The 2014 Mercedes-Benz S-Class is a desirable car. So desirable, in fact, that Mercedes can't make enough of them at its current pace.

The Sindelfingen, Germany assembly plant that builds the S-Class will add 74 minutes per shift in 2014 to keep up with demand, Bloomberg reports.

It's not surprising that the S-Class is making German factory workers sweat a little harder. Mercedes' recently-redesigned flagship is loaded with technology, all packaged in a highly-refined way.

Standout features include "Magic Body Control," which uses the car's many sensors to scan the road ahead and preemptively adjust the suspension to cope with whatever it finds, a suite of electronic driver aids that almost allow the S-Class to drive itself, and a perfume dispenser.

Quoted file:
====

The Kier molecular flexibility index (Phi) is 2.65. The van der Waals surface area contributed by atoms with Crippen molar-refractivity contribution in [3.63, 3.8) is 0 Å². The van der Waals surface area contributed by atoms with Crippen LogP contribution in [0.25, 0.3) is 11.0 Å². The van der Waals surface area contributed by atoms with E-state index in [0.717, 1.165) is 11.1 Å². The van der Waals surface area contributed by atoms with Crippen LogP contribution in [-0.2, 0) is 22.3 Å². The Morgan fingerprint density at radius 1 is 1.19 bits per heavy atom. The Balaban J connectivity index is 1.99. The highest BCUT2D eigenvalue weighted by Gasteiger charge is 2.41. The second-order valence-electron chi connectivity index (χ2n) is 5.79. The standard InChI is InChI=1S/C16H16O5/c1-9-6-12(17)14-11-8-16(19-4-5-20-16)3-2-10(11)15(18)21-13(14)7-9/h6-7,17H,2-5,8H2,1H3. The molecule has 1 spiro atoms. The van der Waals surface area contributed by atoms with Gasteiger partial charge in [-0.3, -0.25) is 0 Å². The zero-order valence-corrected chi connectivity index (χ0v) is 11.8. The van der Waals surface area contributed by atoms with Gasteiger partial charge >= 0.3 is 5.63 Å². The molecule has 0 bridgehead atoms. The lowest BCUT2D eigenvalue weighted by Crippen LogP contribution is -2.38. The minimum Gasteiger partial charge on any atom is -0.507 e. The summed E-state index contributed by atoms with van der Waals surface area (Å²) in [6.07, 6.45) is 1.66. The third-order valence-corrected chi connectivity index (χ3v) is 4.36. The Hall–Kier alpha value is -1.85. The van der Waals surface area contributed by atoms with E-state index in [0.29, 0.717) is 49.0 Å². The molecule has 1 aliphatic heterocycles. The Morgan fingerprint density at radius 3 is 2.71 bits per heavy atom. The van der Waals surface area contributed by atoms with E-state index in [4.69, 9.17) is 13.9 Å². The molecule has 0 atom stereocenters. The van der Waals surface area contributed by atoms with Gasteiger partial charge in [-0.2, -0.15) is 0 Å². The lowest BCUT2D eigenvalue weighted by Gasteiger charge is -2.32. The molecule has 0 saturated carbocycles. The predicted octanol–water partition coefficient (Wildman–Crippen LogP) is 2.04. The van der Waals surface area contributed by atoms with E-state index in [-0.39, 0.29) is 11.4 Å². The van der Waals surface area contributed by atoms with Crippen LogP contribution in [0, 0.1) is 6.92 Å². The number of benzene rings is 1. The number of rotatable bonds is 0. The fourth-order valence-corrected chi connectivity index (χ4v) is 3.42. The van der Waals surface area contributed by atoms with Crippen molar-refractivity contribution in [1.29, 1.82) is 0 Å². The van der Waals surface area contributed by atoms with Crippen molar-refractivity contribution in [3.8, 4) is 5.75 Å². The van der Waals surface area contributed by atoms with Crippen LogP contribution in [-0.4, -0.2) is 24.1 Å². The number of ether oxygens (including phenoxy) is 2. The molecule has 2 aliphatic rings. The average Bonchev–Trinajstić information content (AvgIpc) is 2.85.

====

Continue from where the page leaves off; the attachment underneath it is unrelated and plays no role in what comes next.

The S-Class you're most likely to see at the local country club is the 2014 S550, which starts at $93,825 and features a twin-turbocharged 4.6-liter V-8 with 455 horsepower and 516 pound-feet of torque. Mercedes' 4Matic all-wheel drive adds $3,000 to the base price.

If that's not enough, the 2014 S63 AMG 4Matic packs a twin-turbocharged 5.5-liter V-8 with 577 hp and 664 lb-ft for $140,425. All prices include destination.

Meanwhile, Mercedes' Bremen plant also added 10 shifts for November and this month to build the GLK-Class and C-Class, which is currently Mercedes' best-selling sedan. How many shifts will the bosses have to add when the redesigned 2015 C-Class arrives?


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